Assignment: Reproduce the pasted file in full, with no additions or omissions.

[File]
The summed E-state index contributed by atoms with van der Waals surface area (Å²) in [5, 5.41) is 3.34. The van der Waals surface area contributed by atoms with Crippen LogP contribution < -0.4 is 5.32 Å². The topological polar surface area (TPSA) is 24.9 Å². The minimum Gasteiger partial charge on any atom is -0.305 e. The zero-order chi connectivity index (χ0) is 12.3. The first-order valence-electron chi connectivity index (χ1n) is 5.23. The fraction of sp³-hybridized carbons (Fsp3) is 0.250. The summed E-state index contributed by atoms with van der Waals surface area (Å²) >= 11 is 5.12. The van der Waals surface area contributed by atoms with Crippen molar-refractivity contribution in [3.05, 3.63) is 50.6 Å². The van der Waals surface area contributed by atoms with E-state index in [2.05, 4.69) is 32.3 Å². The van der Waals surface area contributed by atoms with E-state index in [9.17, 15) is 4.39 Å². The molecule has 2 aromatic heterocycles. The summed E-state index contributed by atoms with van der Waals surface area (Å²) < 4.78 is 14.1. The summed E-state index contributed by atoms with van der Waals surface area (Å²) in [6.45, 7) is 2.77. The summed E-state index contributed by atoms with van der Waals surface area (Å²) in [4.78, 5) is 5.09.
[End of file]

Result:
The summed E-state index contributed by atoms with van der Waals surface area (Å²) in [5, 5.41) is 3.34. The van der Waals surface area contributed by atoms with Crippen LogP contribution < -0.4 is 5.32 Å². The topological polar surface area (TPSA) is 24.9 Å². The minimum Gasteiger partial charge on any atom is -0.305 e. The zero-order chi connectivity index (χ0) is 12.3. The first-order valence-electron chi connectivity index (χ1n) is 5.23. The fraction of sp³-hybridized carbons (Fsp3) is 0.250. The summed E-state index contributed by atoms with van der Waals surface area (Å²) >= 11 is 5.12. The van der Waals surface area contributed by atoms with Crippen molar-refractivity contribution in [3.05, 3.63) is 50.6 Å². The van der Waals surface area contributed by atoms with E-state index in [2.05, 4.69) is 32.3 Å². The van der Waals surface area contributed by atoms with E-state index in [9.17, 15) is 4.39 Å². The molecule has 2 aromatic heterocycles. The summed E-state index contributed by atoms with van der Waals surface area (Å²) < 4.78 is 14.1. The summed E-state index contributed by atoms with van der Waals surface area (Å²) in [6.45, 7) is 2.77. The summed E-state index contributed by atoms with van der Waals surface area (Å²) in [4.78, 5) is 5.09.